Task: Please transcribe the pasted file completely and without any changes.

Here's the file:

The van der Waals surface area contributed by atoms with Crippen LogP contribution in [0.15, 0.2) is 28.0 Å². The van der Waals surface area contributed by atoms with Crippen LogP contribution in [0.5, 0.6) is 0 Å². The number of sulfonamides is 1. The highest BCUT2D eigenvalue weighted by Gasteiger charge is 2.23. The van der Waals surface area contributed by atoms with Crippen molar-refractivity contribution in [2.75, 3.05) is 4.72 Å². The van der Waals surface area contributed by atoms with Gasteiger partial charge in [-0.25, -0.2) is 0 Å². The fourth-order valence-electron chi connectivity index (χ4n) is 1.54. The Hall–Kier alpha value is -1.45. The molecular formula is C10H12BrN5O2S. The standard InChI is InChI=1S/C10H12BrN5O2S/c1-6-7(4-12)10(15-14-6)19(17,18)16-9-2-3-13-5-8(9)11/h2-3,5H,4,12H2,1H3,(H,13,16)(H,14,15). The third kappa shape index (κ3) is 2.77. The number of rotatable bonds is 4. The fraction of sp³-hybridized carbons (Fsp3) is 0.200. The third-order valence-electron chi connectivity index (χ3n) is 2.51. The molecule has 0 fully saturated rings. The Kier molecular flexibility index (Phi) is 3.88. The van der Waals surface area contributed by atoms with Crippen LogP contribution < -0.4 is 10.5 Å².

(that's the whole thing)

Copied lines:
The van der Waals surface area contributed by atoms with Crippen LogP contribution in [0.15, 0.2) is 28.0 Å². The van der Waals surface area contributed by atoms with Crippen LogP contribution in [0.5, 0.6) is 0 Å². The number of sulfonamides is 1. The highest BCUT2D eigenvalue weighted by Gasteiger charge is 2.23. The van der Waals surface area contributed by atoms with Crippen molar-refractivity contribution in [2.75, 3.05) is 4.72 Å². The van der Waals surface area contributed by atoms with Gasteiger partial charge in [-0.25, -0.2) is 0 Å². The fourth-order valence-electron chi connectivity index (χ4n) is 1.54. The Hall–Kier alpha value is -1.45. The molecular formula is C10H12BrN5O2S. The standard InChI is InChI=1S/C10H12BrN5O2S/c1-6-7(4-12)10(15-14-6)19(17,18)16-9-2-3-13-5-8(9)11/h2-3,5H,4,12H2,1H3,(H,13,16)(H,14,15). The third kappa shape index (κ3) is 2.77. The number of rotatable bonds is 4. The fraction of sp³-hybridized carbons (Fsp3) is 0.200. The third-order valence-electron chi connectivity index (χ3n) is 2.51. The molecule has 0 fully saturated rings. The Kier molecular flexibility index (Phi) is 3.88. The van der Waals surface area contributed by atoms with Crippen LogP contribution < -0.4 is 10.5 Å².